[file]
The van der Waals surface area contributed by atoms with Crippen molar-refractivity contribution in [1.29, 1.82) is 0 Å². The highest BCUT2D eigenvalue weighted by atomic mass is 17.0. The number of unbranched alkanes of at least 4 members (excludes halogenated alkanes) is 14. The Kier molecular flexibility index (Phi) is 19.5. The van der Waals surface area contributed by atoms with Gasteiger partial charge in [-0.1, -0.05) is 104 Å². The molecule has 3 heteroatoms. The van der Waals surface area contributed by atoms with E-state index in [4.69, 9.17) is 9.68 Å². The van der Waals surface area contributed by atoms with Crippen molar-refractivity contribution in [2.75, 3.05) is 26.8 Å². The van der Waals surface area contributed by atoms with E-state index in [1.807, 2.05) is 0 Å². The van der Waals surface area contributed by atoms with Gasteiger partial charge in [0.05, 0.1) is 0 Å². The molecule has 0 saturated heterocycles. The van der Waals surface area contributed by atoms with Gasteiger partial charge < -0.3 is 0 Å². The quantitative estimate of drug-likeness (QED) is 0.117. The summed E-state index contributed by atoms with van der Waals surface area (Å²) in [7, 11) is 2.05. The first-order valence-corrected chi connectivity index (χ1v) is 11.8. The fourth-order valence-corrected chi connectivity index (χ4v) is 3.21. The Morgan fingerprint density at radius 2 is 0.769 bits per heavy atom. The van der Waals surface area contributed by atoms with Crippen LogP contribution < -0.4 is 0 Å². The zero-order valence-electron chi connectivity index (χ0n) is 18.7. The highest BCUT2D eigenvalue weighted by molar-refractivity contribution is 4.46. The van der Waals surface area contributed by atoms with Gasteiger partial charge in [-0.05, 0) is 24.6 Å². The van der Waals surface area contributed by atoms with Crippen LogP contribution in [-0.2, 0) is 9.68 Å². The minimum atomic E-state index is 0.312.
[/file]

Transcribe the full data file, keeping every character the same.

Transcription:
The van der Waals surface area contributed by atoms with Crippen molar-refractivity contribution in [1.29, 1.82) is 0 Å². The highest BCUT2D eigenvalue weighted by atomic mass is 17.0. The number of unbranched alkanes of at least 4 members (excludes halogenated alkanes) is 14. The Kier molecular flexibility index (Phi) is 19.5. The van der Waals surface area contributed by atoms with Gasteiger partial charge in [-0.1, -0.05) is 104 Å². The molecule has 3 heteroatoms. The van der Waals surface area contributed by atoms with E-state index in [4.69, 9.17) is 9.68 Å². The van der Waals surface area contributed by atoms with Crippen molar-refractivity contribution in [2.75, 3.05) is 26.8 Å². The van der Waals surface area contributed by atoms with E-state index in [1.807, 2.05) is 0 Å². The van der Waals surface area contributed by atoms with Gasteiger partial charge in [0.05, 0.1) is 0 Å². The molecule has 0 saturated heterocycles. The van der Waals surface area contributed by atoms with Gasteiger partial charge < -0.3 is 0 Å². The quantitative estimate of drug-likeness (QED) is 0.117. The summed E-state index contributed by atoms with van der Waals surface area (Å²) in [7, 11) is 2.05. The first-order valence-corrected chi connectivity index (χ1v) is 11.8. The fourth-order valence-corrected chi connectivity index (χ4v) is 3.21. The Morgan fingerprint density at radius 2 is 0.769 bits per heavy atom. The van der Waals surface area contributed by atoms with Crippen LogP contribution < -0.4 is 0 Å². The zero-order valence-electron chi connectivity index (χ0n) is 18.7. The highest BCUT2D eigenvalue weighted by molar-refractivity contribution is 4.46. The van der Waals surface area contributed by atoms with Gasteiger partial charge in [-0.05, 0) is 24.6 Å². The van der Waals surface area contributed by atoms with Crippen LogP contribution in [-0.2, 0) is 9.68 Å². The minimum atomic E-state index is 0.312.